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Specificity controls for immunocytochemistry

Abstract

Antibodies have been in widespread use for more than three decades as invaluable tools for the specific detection of proteins or other molecules in biological samples. In spite of such a long experience, the field of immunocytochemistry is still troubled by spurious results due to insufficient specificity of antibodies or procedures used. The importance of keeping a high standard is increasing because massive sequencing of entire genomes leads to the identification of numerous new proteins. All the identified proteins and their variants will have to be localized precisely and quantitatively at high resolution throughout the development of all species. Consequently, antibody generation and immunocytochemical investigations will be done on a large scale. It will be economically important to secure an optimal balance between the risk of publishing erroneous data (which are expensive to correct) and the costs of specificity testing. Because proofs of specificity are never absolute, but rather represent failures to detect crossreactivity, there is no limit to the number of control experiments that can be performed. The aims of the present paper are to increase the awareness of the difficulties in proving the specificity of immunocytochemical labeling and to initiate a discussion on optimized standards. The main points are: (1) antibodies should be described properly, (2) the labeling obtained with an antibody to a single epitope needs additional verification and (3) the investigators should be required to outline in detail how they arrive at the conclusion that the immunocytochemical labeling is specific.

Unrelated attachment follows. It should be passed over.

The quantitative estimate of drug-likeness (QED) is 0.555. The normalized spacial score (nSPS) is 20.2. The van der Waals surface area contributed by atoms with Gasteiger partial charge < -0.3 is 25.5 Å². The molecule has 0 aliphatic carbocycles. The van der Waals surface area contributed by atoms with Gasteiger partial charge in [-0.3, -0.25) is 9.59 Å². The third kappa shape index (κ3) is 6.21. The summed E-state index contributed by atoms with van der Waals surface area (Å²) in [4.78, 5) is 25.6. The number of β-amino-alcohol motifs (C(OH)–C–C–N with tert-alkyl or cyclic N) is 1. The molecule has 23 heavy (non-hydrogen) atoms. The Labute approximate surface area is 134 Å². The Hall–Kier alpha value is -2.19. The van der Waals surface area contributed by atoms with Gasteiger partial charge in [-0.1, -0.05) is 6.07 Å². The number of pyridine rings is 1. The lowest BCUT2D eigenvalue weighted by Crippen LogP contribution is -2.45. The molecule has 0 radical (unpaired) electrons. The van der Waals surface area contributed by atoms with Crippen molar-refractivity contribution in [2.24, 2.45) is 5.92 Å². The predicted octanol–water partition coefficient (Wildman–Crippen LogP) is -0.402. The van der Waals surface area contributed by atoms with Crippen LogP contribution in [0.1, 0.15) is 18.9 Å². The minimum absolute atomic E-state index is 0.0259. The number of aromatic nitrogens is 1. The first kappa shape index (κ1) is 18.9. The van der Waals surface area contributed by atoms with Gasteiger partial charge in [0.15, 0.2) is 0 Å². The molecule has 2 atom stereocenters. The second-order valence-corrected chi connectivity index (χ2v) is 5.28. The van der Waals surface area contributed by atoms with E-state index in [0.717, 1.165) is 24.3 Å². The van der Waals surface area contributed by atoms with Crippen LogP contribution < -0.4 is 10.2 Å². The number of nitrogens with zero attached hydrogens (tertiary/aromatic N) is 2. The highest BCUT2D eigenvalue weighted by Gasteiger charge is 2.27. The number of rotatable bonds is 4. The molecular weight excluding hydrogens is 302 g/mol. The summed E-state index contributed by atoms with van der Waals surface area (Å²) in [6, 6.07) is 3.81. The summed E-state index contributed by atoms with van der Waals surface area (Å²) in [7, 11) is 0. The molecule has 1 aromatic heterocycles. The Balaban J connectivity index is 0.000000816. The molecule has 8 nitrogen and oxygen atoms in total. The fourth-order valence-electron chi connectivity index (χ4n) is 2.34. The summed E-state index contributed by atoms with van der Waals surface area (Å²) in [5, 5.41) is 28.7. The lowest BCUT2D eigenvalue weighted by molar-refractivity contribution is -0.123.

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Acknowledgments

We thank David N. Furness for discussions and critical reading of the manuscript, and Bjørg Roberg for the preparation of the purified mitochondria used in Fig. 1. This work was supported by the Norwegian Top Research Program (Toppforskningsprogrammet), the Norwegian Research Council (MH-group coordinated by Ottersen and fellowship to KPL), EU BIOMED (contract QLG3 CT 2001 02004).

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Correspondence to N. C. Danbolt.

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Holmseth, S., Lehre, K.P. & Danbolt, N.C. Specificity controls for immunocytochemistry. Anat Embryol 211, 257–266 (2006). https://doi.org/10.1007/s00429-005-0077-6

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Keywords

  • Antibody specificity
  • Glutamate transporter
  • Proteomics
  • Antibody affinity